Dee Rees (Writer/Director) – Mudbound
Set in the post-WWII South, this epic pioneer story pits two families against a barbaric social hierarchy and an unrelenting landscape as they simultaneously fight the battle at home and the battle abroad. Newly transplanted from the quiet civility of Memphis, the McAllans are underprepared and overly hopeful for Henry’s grandiose farming dreams while Laura strives to keep the faith in her husband’s losing venture. For Hap and Florence Jackson, whose families have worked the land for generations, every day is a losing venture as they struggle bravely to build some small dream of their own. The war upends both families, as their returning loved ones, Jamie and Ronsel, forge a fast, uneasy friendship that challenges them all.

Marcia Smith (Writer) Tell Them We Are Rising: The Story of Black Colleges and Universities
African Americans who would not be denied a higher education played an enormous part in propelling the epic journey toward liberation for Black people in the United States. Though much of their history was eclipsed by the explosiveness of the 1960s, HBCUs played a central role in the shaping of Black life, creating a Black middle class and dismantling segregation. Through this rich tapestry of archival photos, letters, diaries, home movies, a variety of never before seen or heard media, and memorable testimonials with key students, staff, faculty, and alumni, Nelson brings into sharp focus the pivotal role the 150-year history of HBCUs has played in American history, culture, and national identity.

Ashleigh Murray (Actress), Rachel Crow (Actress), Danielle Nicolet (Actress), and Sasheer Zamata (Actress)Deidra & Laney Rob A Train
Deidra Tanner is a whip-smart high school senior who sells answers to chemistry tests to save up for college, all the while helping her mother raise her stubborn little sister, Laney, and her brother, Jet. It’s more than your average teenager can handle, but Deidra runs a tight ship—that is, until Mom blows a mental gasket at her retail job and throws a high-end TV on the pavement. When Deidra realizes that jail time is ironically proving to be a healthy and therapeutic break from single parent life for her mom, her life is derailed. When she conjures up the will to face her new circumstances, Deidra focuses her talents on the train tracks in her own backyard.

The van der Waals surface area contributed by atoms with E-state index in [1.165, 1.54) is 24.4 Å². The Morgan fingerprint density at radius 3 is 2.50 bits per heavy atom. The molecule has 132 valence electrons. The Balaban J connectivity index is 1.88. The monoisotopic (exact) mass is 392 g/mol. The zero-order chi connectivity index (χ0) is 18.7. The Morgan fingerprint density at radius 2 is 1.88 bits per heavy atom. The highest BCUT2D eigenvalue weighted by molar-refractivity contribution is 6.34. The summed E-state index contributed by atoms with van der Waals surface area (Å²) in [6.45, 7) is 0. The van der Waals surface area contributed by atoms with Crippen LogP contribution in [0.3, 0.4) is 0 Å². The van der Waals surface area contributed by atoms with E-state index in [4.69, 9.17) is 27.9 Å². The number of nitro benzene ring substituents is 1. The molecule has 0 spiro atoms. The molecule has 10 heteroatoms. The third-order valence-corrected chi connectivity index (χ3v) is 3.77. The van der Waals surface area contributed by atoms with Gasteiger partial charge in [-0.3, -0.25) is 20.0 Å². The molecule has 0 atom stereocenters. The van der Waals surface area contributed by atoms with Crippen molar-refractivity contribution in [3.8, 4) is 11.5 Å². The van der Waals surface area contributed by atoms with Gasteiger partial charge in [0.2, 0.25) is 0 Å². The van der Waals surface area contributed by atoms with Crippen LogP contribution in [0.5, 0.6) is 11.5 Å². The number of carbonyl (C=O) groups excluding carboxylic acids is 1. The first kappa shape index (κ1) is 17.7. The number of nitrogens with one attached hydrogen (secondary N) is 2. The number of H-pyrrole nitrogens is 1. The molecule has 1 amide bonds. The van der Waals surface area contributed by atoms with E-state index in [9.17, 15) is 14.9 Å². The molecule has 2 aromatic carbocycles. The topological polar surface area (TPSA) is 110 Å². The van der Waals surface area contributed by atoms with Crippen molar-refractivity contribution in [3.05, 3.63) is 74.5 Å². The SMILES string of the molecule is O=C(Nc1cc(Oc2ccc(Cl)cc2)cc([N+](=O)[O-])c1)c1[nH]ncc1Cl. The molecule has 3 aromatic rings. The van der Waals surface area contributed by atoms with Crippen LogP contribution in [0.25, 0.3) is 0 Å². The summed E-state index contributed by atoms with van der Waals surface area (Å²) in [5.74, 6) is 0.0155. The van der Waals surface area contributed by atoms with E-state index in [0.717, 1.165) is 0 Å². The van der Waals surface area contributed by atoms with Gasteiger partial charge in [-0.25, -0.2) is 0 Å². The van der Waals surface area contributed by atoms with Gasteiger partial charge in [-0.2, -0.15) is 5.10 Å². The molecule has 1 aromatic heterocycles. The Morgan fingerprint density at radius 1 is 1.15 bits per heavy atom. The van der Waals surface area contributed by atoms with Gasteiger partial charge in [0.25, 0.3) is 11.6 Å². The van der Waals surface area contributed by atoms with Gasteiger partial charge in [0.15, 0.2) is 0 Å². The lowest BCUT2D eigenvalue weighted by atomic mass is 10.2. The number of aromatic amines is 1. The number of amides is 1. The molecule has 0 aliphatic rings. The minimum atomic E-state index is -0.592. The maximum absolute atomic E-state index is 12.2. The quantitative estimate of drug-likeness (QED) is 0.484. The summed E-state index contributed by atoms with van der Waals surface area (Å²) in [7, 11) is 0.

Janicza Bravo (Writer/Director)Lemon
Isaac Lachmann has seen better days. His acting career is tanking, while his colleagues succeed; his blind girlfriend of 10 years plans to leave him; and his own family singles him out as a constant disappointment at their latest reunion. Even as he takes a chance on new romance, Isaac struggles to define his place in a world that has seemingly turned against him.

Aaliyah Williams (Executive Producer)Genti-Fied
Bicultural millennials and old-school pillars of the Boyle Heights neighborhood of Los Angeles hustle to maintain their cultural identity when faced with an influx of outsiders to their traditionally Latino community. Each episode of this comedic drama focuses on a different character as they survey the complications and benefits of modern gentrification. The Festival debuts three episodes of this short form episodic series.